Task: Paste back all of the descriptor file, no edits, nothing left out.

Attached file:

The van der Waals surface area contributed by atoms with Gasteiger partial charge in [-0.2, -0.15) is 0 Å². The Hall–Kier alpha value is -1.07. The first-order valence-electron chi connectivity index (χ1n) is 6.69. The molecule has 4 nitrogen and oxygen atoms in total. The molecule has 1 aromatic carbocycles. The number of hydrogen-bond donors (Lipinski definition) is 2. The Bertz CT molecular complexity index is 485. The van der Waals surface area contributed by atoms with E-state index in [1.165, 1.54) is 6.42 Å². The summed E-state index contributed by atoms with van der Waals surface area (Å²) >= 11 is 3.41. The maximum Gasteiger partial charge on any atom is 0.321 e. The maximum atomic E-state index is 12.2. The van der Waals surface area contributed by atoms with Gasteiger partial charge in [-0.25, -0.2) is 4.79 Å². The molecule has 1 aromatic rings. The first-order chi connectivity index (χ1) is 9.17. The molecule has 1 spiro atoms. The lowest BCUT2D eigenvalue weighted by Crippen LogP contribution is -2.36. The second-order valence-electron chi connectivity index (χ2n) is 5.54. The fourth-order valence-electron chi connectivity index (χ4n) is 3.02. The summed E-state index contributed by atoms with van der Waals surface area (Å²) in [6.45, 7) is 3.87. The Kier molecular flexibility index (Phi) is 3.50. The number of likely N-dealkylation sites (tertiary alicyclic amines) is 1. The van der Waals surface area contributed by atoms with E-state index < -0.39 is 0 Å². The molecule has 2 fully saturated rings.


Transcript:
The van der Waals surface area contributed by atoms with Gasteiger partial charge in [-0.2, -0.15) is 0 Å². The Hall–Kier alpha value is -1.07. The first-order valence-electron chi connectivity index (χ1n) is 6.69. The molecule has 4 nitrogen and oxygen atoms in total. The molecule has 1 aromatic carbocycles. The number of hydrogen-bond donors (Lipinski definition) is 2. The Bertz CT molecular complexity index is 485. The van der Waals surface area contributed by atoms with E-state index in [1.165, 1.54) is 6.42 Å². The summed E-state index contributed by atoms with van der Waals surface area (Å²) >= 11 is 3.41. The maximum Gasteiger partial charge on any atom is 0.321 e. The maximum atomic E-state index is 12.2. The van der Waals surface area contributed by atoms with Gasteiger partial charge in [-0.25, -0.2) is 4.79 Å². The molecule has 1 aromatic rings. The first-order chi connectivity index (χ1) is 9.17. The molecule has 1 spiro atoms. The lowest BCUT2D eigenvalue weighted by Crippen LogP contribution is -2.36. The second-order valence-electron chi connectivity index (χ2n) is 5.54. The fourth-order valence-electron chi connectivity index (χ4n) is 3.02. The summed E-state index contributed by atoms with van der Waals surface area (Å²) in [6.45, 7) is 3.87. The Kier molecular flexibility index (Phi) is 3.50. The number of likely N-dealkylation sites (tertiary alicyclic amines) is 1. The van der Waals surface area contributed by atoms with E-state index < -0.39 is 0 Å². The molecule has 2 fully saturated rings.